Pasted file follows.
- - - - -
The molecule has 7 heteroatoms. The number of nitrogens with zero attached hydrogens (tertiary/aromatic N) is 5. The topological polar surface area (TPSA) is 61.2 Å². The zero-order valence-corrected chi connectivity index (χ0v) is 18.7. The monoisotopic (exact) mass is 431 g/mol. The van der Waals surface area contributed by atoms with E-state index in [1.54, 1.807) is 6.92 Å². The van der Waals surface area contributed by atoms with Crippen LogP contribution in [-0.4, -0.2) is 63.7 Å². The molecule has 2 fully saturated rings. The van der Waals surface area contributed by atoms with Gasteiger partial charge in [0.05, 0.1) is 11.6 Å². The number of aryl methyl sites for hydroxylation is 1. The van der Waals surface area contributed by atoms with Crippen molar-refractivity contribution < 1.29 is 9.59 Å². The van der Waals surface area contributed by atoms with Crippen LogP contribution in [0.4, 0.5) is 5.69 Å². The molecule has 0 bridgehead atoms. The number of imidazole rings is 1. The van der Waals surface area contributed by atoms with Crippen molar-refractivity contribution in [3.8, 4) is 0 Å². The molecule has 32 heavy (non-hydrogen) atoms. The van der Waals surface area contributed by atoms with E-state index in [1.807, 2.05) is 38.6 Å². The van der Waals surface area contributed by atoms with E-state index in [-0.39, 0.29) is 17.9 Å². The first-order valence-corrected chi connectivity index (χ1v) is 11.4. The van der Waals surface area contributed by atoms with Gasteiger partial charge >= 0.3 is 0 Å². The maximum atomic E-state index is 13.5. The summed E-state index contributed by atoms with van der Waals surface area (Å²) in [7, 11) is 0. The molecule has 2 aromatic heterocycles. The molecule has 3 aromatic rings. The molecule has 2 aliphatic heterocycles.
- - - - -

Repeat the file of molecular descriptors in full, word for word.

The molecule has 7 heteroatoms. The number of nitrogens with zero attached hydrogens (tertiary/aromatic N) is 5. The topological polar surface area (TPSA) is 61.2 Å². The zero-order valence-corrected chi connectivity index (χ0v) is 18.7. The monoisotopic (exact) mass is 431 g/mol. The van der Waals surface area contributed by atoms with E-state index in [1.54, 1.807) is 6.92 Å². The van der Waals surface area contributed by atoms with Crippen LogP contribution in [-0.4, -0.2) is 63.7 Å². The molecule has 2 fully saturated rings. The van der Waals surface area contributed by atoms with Gasteiger partial charge in [0.05, 0.1) is 11.6 Å². The number of aryl methyl sites for hydroxylation is 1. The van der Waals surface area contributed by atoms with Crippen molar-refractivity contribution < 1.29 is 9.59 Å². The van der Waals surface area contributed by atoms with Crippen LogP contribution in [0.4, 0.5) is 5.69 Å². The molecule has 0 bridgehead atoms. The number of imidazole rings is 1. The van der Waals surface area contributed by atoms with Crippen molar-refractivity contribution in [3.8, 4) is 0 Å². The molecule has 32 heavy (non-hydrogen) atoms. The van der Waals surface area contributed by atoms with E-state index in [1.807, 2.05) is 38.6 Å². The van der Waals surface area contributed by atoms with E-state index in [-0.39, 0.29) is 17.9 Å². The first-order valence-corrected chi connectivity index (χ1v) is 11.4. The van der Waals surface area contributed by atoms with Gasteiger partial charge >= 0.3 is 0 Å². The maximum atomic E-state index is 13.5. The summed E-state index contributed by atoms with van der Waals surface area (Å²) in [7, 11) is 0. The molecule has 2 aromatic heterocycles. The molecule has 3 aromatic rings. The molecule has 2 aliphatic heterocycles.